Why the brand is a success: Superior product, stellar brand that connects well with the consumer. They foster community, throughout Columbus, and in scoop shop neighborhoods around the US. Loyal customers are successfully engaged through social media, continually building the brand.

Blue Hill Yogurt


Yogurt is a highly-saturated market, but savory, vegetable-focused yogurts provide new opportunities. Unexpected flavors like Beet, Carrot, Tomato and Parsnip can be used in recipes to enhance soups, purees, dips and muffins. The Blue Hill booth was a welcoming farm stand built with wood — a material used throughout many booths this year, helping products and brands appear more natural and authentic. The brand image is what I’d call “back to basics” with a homegrown look, simple but sophisticated — featuring beautiful illustrations and classic typography. There’s no hype in this brand image, it’s quiet and powerful.

Why the brand is getting attention: Authentic brands and honest food are a welcome relief in contrast to the aisles of unhealthy, processed food in our grocery stores. Consumers are wising up, and companies are supporting customer demand.

Bolthouse Farms


Known for their line of fresh juice beverages, the booth at ExpoWest was designed to replicate the refrigerated cases of a grocery store, displaying product. The thing that impressed me most was the new kids line with seasoned carrot snack bags and small smoothies. Aimed at teaching children early on to enjoy healthy food, CEO Jeff Dunn believes it could be the most important new product launch in a decade, evolving into a $100 million platform. Booth visitors were encouraged to engage with the ‘Food Porn Index,’ promoting fruits and veggies over junk food: www.urwhatupost.com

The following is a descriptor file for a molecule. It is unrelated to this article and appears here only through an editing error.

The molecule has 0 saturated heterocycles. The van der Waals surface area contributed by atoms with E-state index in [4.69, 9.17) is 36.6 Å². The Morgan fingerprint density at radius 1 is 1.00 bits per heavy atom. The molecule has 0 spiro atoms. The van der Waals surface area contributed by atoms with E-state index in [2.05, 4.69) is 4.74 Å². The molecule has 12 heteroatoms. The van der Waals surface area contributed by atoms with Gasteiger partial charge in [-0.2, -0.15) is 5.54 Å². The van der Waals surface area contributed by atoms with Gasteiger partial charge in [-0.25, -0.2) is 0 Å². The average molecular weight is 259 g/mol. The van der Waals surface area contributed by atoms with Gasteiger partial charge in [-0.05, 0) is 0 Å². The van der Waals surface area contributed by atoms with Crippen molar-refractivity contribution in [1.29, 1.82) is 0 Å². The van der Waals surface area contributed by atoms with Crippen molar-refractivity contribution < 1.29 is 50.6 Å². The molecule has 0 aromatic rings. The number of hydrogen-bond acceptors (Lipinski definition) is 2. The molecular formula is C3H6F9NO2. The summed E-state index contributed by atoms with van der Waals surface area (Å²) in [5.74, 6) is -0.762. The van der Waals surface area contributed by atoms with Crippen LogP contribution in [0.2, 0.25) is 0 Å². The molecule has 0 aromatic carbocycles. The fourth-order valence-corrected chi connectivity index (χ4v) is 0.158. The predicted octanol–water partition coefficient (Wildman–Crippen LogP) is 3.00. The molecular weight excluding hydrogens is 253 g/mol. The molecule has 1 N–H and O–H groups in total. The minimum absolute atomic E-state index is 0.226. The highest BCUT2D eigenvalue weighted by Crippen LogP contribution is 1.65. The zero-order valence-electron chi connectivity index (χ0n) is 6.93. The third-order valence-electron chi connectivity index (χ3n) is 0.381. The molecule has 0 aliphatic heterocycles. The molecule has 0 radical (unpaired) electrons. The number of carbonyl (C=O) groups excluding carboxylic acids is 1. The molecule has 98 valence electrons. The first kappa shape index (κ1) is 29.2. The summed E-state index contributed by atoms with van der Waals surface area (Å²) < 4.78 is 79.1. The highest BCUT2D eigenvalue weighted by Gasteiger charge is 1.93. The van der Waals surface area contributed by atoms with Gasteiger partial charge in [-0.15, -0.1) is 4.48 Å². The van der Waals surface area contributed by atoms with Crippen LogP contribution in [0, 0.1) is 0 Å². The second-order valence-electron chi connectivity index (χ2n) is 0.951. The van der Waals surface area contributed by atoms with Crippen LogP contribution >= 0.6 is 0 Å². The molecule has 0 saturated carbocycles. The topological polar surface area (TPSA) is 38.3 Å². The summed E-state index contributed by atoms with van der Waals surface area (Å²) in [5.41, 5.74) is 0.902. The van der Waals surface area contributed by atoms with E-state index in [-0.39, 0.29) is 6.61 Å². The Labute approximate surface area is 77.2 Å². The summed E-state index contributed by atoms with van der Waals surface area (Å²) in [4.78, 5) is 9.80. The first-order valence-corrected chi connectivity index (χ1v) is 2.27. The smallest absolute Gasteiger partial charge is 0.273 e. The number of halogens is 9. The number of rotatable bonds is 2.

Why the brand is a success:  No hype, just innovation in food products that help people to change their eating habits. While many products are gimmicky, full of sugar and preservatives, Bolthouse Farms does a great job of playfully introducing foods that are truly healthy for kids. Plus, social media is first and foremost on the homepage of their website.

Epic Bar


Epic carries a line of products, including a new grass-fed animal based protein bar that’s gluten-free, Paleo-friendly and low in sugar. Whole animal meat is combined with unique spice combinations to create flavors like bison, bacon and cranberry. The brand’s design, booth and website all play off the western theme in a sophisticated way, with beautiful type and image, creating the brand’s voice and vibe. It feels inspired by the original Ralph Lauren brand.

Why the brand is getting attention: Unusual products peak interest. How often do you see animal-based protein bars with flavors like “lamb currant mint” or “liver and beef sea salt?" Based on the size of the crowds surrounding the booth, people were curious to see what this brand is about.

Saavy Pure & Natural


Organic and natural personal care products covered a large area at ExpoWest. One unique corner booth that stood out was Saavy Pure & Natural. Rich scents, vivid colors and botanicals captured my attention — this was one display that attracted attendees to stop and experience it. Instead of a heavy booth structure, the space was created to look like a cross between a boutique soap store and a florist shop.

In describing their natural ingredients — Savvy also discloses what harmful ingredients their products lack, and why what you put on your skin matters. While many lotions and soaps hide the product in a solid bottle or wrap, Savvy bars are bright, which becomes part of the brand language. The packaging plays off the bright colors, and uses a bold script type, and botanical illustrations to add interest.

Why the brand is getting attention: It feels like an honest brand — the messaging says 'pure and clean' withouth being fussy. The hand-crafted approach and vibe is appealing to all audiences, young and more mature.